Stephen Hawkins may soon be driving his 21st century wheelchair around via his eustachian tube, paving the way for the rest of us to use this technology to answer our cell phones or play games.
A device that detects ear-pressure changes – to determine how a person is moving their tongue – should let people with extremely restricted movement control a wheelchair or computer more easily.
A US company called Think-A-Move plans to release a wheelchair that can be controlled using the device towards the end of 2007. But its creator believes it could prove useful in other areas as well.
Engineers Ravi Vaidyanathan and Lalit Gupta of Southern Illinois University, US, suspected that tongue movements could be detected using ear pressure, because the way the Eustachian tube connects the middle ear to the back of the mouth.
“Our results validated that idea extremely well,” Vaidyanathan, now at Southampton University, UK, told New Scientist. “We can identify different movements with 97% accuracy.”
In initial tests, eight people were asked to perform four basic tongue movements – up, down, left and right – one hundred times each. While making these gestures, they wore a custom earplug containing a microphone pointing into the ear. This microphone can pick up subtle pressure changes inside the ear caused by the tongue forcing air around, like when a person blows on a microphone. Each movement creates a distinctive signal that can be mapped to a computer command or a wheelchair control.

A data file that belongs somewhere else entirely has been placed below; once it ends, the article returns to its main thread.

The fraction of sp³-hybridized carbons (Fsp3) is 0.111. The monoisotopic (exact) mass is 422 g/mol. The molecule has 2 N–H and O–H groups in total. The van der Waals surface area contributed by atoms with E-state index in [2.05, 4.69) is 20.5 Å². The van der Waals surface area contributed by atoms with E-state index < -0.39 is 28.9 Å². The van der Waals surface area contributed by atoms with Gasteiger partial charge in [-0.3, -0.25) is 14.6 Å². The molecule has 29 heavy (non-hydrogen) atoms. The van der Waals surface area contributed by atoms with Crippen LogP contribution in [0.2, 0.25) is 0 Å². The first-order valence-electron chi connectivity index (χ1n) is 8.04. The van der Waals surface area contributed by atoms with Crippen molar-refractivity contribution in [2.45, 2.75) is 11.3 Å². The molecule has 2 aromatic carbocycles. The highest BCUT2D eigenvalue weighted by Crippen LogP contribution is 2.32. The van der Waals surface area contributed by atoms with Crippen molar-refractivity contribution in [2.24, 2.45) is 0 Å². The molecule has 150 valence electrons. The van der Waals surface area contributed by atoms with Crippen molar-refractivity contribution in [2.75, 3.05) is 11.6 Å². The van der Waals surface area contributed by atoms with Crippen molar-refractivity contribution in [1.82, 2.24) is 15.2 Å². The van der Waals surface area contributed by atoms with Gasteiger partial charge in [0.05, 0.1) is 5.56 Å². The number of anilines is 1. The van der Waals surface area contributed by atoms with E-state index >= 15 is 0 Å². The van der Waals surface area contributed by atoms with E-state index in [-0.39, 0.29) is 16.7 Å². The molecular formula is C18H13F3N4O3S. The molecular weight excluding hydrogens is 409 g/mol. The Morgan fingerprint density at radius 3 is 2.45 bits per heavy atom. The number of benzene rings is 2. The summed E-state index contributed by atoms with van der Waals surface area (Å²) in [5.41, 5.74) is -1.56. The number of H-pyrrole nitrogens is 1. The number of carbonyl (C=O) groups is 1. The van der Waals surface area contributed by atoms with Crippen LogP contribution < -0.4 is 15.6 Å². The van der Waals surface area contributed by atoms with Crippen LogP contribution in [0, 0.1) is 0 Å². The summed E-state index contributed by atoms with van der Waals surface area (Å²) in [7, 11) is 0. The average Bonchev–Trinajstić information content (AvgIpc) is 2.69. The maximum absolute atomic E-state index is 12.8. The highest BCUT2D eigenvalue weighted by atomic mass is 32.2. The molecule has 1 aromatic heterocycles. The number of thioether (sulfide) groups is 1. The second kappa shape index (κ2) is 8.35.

Think-a-move has refined its wheelchair control system to cope with swallows and coughs, although users must train it to recognise their tongue movements the first time they use it. The company’s wheelchair will be primarily aimed at quadriplegics who must currently use steering devices that go inside the mouth and are operated by sucking and blowing, or controlled by movement of the tongue.
“This system avoids the hygiene and irritation problems they cause, and also keeps the mouth free for talking,” Vaidyanathan says.
But Vaidyanathan thinks his invention could have other uses. “I am hoping that this idea can reach everyone,” he says. The device could keep a user’s hands free, so it might be useful for fire fighters or soldiers. (or gamers…)